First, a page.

In the age of excess, the brand-new and improved Depot (Mayfield) location sees Manchester’s most esteemed club night shimmer with surplus. Boasting three gargantuan rooms, five bars, impeccable speakers and otherworldly light displays – The Warehouse Project has taken the ‘bigger and better’ mantra in its stride and seemed ever so comfortable in its new 10,000 capacity home.
Of course, this was night one. With a hectic three months in store until the final night on January 1st, there is always pressure during the test of opening night. But, there’s a reason why The Warehouse Project is notorious for delivering consistently unbeatable club experiences, drawing in the biggest names and sold-out crowds. Once again, they delivered.
Leaving the Store Street location behind, which although still fantastic, is comparatively David standing next to this Goliath, the organisers have split the venue into three massive rooms. The main stage, Depot – an industrial football field surrounded with the best speakers money can buy. Then, Archive and Concourse, two equally respectable stages. There is no more suitable place to welcome the godfather of electronica himself Aphex Twin. The rare bird of the rave scene added another formidable, electrifying performance to his catalogue.
The anticipation of the flocking crowd was tangible from the start. The Concourse stage saw Zuli and Lee Gamble tear any pre-Aphex nerves to shreds with a thoughtful, well-balanced dance extravaganza. Gamble in particular displayed an affiliation to the headliner, with broken and drawn-out synth loops layering his set.
Rian Trenor closed Concourse in a similar fashion, a highly kinetic set that transitioned from more ambient sound experimentation to more traditional club drops smoothly, as heard on his 2019 album Ataxia. The Archive stage saw experimental electroess Kyoka bring her trademark industrial techno to the Manchester faithful, with the drones and gentler sounds of electro pop accompanying a dominating stage performance perfectly.
She was followed by Archive Headliner Renick Bell, who demonstrated exactly why he is infamous for his algorithmic live compositions. Bell packed a welcome punch, chopping effortlessly between snares, drum machines and discordant beats across a vast spectrum of tempos. It was difficult to believe that it was the same artist playing throughout his ninety-minute set. He set the mood aptly for Aphex and showed why Japan is desperate to keep him near.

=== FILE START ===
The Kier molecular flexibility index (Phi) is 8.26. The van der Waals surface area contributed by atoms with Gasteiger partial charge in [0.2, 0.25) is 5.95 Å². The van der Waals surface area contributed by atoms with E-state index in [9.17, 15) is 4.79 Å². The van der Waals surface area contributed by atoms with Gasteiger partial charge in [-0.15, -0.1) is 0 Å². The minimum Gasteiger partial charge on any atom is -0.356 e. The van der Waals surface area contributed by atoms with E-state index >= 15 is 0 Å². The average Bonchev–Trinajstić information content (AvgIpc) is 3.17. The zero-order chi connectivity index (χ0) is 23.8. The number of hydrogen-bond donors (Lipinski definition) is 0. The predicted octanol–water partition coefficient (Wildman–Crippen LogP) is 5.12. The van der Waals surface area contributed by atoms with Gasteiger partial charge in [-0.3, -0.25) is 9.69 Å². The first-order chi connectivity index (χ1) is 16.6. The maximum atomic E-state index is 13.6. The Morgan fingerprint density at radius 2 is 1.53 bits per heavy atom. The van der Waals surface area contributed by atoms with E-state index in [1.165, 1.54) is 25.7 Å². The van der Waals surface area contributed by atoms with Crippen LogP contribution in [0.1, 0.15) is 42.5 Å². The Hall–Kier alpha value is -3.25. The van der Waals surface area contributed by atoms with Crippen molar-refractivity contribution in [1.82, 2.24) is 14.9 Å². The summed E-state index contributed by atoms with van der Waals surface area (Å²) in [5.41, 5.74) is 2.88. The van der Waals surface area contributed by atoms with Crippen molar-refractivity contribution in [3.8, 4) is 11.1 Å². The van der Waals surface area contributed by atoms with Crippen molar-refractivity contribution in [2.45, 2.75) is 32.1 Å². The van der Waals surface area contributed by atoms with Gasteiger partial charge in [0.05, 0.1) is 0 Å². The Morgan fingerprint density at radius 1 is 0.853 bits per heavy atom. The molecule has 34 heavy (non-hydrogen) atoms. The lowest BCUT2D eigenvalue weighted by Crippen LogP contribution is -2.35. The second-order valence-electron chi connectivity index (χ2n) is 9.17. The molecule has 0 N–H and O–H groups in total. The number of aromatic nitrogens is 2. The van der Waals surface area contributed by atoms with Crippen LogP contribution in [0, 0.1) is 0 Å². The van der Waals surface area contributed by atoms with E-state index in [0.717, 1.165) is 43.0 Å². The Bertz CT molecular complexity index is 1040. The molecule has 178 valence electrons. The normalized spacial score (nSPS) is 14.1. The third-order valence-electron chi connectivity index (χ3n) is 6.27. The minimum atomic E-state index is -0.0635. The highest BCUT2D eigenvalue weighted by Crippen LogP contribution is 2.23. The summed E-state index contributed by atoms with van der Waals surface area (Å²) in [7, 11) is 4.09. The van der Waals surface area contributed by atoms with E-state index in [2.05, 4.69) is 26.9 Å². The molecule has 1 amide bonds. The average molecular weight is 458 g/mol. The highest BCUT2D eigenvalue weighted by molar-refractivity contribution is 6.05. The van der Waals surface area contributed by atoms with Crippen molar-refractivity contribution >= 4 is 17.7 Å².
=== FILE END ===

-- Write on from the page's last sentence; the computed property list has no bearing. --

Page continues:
The Depot stage saw 33EMYBW warm the throne wonderfully both with sets that imposed a sense of dread within landscape. With 33EMYBW in particular using gradual builds and snappy kickdrums to evoke a sense of excitement and angst within an environment, which couldn’t have embodied the occasion more suitably. Aleksi Perala left us gasping for more with his hour set with some masterfully subtle techno filled with delicate sine tones and unexpected melodies. The ability to hold the crowd without a blasting kickdrum and often spontaneous nuances, a complement to his unique abilities.
Then, the moment we were all yearning for. The clock struck midnight and Aphex Twin, accompanied by his wife, graced Manchester with his angelic presence. Partnered with visuals that saw both unknowing crowd members and famous Manchester faces like Eric Cantona and Frank Sidebottom warped and tainted by the trademark Aphex smile, he paved new boundaries of non-conformity once more in a way that the English language struggles to provide adjectives for.
But, if we must try. It was a spectacle, both challenging and consuming. Lush soundscapes, highly complex, eclectic rhythms and the Aphex secret sauce that merged to a once-in-a-lifetime sensory assault. Unless you’ve been lucky enough to see him before. Both head-rushing and pastorally ambient, the crown stays where it has resided for the past twenty years. Opening night brought alive by one of the biggest hitters in electronic music.
Whilst the audience may have needed a minute to gather the million pieces of their minds, techno impresario Nina Kraviz turned one million pieces into ten million with an equally enthralling albeit heavier set. Known for unrelenting kickdrums with a sense of intimacy, she had every head bobbing with those infamous stylistics but also incorporated a more breakbeat style, utilising. every gap between heavy drops as the driving rhythm throughout. Hypnotic, bare-boned, kick-clap matched by subtle distortions, Kraviz is practically royalty and we cannot wait to welcome her back.
After a hugely successful open night, we can safely assume that what lies ahead will bring lasting prosperity to Manchester’s night culture.
Find upcoming WHP19 tickets.
Image: Jake Davis of Khroma Collective